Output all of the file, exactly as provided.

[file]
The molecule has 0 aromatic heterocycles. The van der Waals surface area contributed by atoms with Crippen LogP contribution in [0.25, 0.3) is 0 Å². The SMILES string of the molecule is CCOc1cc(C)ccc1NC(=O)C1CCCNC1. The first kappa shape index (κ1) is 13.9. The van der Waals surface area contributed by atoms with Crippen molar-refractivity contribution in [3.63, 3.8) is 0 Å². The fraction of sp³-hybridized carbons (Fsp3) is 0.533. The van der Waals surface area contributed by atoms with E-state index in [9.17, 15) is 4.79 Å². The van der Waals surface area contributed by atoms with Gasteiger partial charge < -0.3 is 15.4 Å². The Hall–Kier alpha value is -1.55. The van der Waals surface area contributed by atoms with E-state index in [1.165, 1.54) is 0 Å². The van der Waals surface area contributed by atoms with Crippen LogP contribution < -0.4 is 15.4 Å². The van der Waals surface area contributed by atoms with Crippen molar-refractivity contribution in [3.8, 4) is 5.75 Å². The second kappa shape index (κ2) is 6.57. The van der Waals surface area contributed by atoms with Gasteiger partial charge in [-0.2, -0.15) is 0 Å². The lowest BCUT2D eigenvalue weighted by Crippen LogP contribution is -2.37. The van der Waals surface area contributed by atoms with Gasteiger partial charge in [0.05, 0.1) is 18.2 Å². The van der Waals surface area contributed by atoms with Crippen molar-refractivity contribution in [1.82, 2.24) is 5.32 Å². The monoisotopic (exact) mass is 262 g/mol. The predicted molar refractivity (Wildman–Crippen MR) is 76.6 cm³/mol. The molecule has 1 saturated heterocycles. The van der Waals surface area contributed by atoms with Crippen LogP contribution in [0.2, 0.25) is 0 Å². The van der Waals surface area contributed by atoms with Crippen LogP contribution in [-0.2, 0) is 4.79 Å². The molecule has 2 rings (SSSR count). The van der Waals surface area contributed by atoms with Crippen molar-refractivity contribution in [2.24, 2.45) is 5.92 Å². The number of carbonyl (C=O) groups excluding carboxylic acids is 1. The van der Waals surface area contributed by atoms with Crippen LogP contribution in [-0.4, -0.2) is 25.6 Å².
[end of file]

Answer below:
The molecule has 0 aromatic heterocycles. The van der Waals surface area contributed by atoms with Crippen LogP contribution in [0.25, 0.3) is 0 Å². The SMILES string of the molecule is CCOc1cc(C)ccc1NC(=O)C1CCCNC1. The first kappa shape index (κ1) is 13.9. The van der Waals surface area contributed by atoms with Crippen molar-refractivity contribution in [3.63, 3.8) is 0 Å². The fraction of sp³-hybridized carbons (Fsp3) is 0.533. The van der Waals surface area contributed by atoms with E-state index in [9.17, 15) is 4.79 Å². The van der Waals surface area contributed by atoms with Gasteiger partial charge < -0.3 is 15.4 Å². The Hall–Kier alpha value is -1.55. The van der Waals surface area contributed by atoms with E-state index in [1.165, 1.54) is 0 Å². The van der Waals surface area contributed by atoms with Crippen LogP contribution < -0.4 is 15.4 Å². The van der Waals surface area contributed by atoms with Crippen molar-refractivity contribution in [3.8, 4) is 5.75 Å². The second kappa shape index (κ2) is 6.57. The van der Waals surface area contributed by atoms with Gasteiger partial charge in [-0.2, -0.15) is 0 Å². The lowest BCUT2D eigenvalue weighted by Crippen LogP contribution is -2.37. The van der Waals surface area contributed by atoms with Gasteiger partial charge in [0.05, 0.1) is 18.2 Å². The van der Waals surface area contributed by atoms with Crippen molar-refractivity contribution in [1.82, 2.24) is 5.32 Å². The monoisotopic (exact) mass is 262 g/mol. The predicted molar refractivity (Wildman–Crippen MR) is 76.6 cm³/mol. The molecule has 1 saturated heterocycles. The van der Waals surface area contributed by atoms with Crippen LogP contribution in [0.2, 0.25) is 0 Å². The van der Waals surface area contributed by atoms with Crippen LogP contribution in [-0.2, 0) is 4.79 Å². The molecule has 2 rings (SSSR count). The van der Waals surface area contributed by atoms with Crippen molar-refractivity contribution in [2.24, 2.45) is 5.92 Å². The number of carbonyl (C=O) groups excluding carboxylic acids is 1. The van der Waals surface area contributed by atoms with Crippen LogP contribution in [-0.4, -0.2) is 25.6 Å².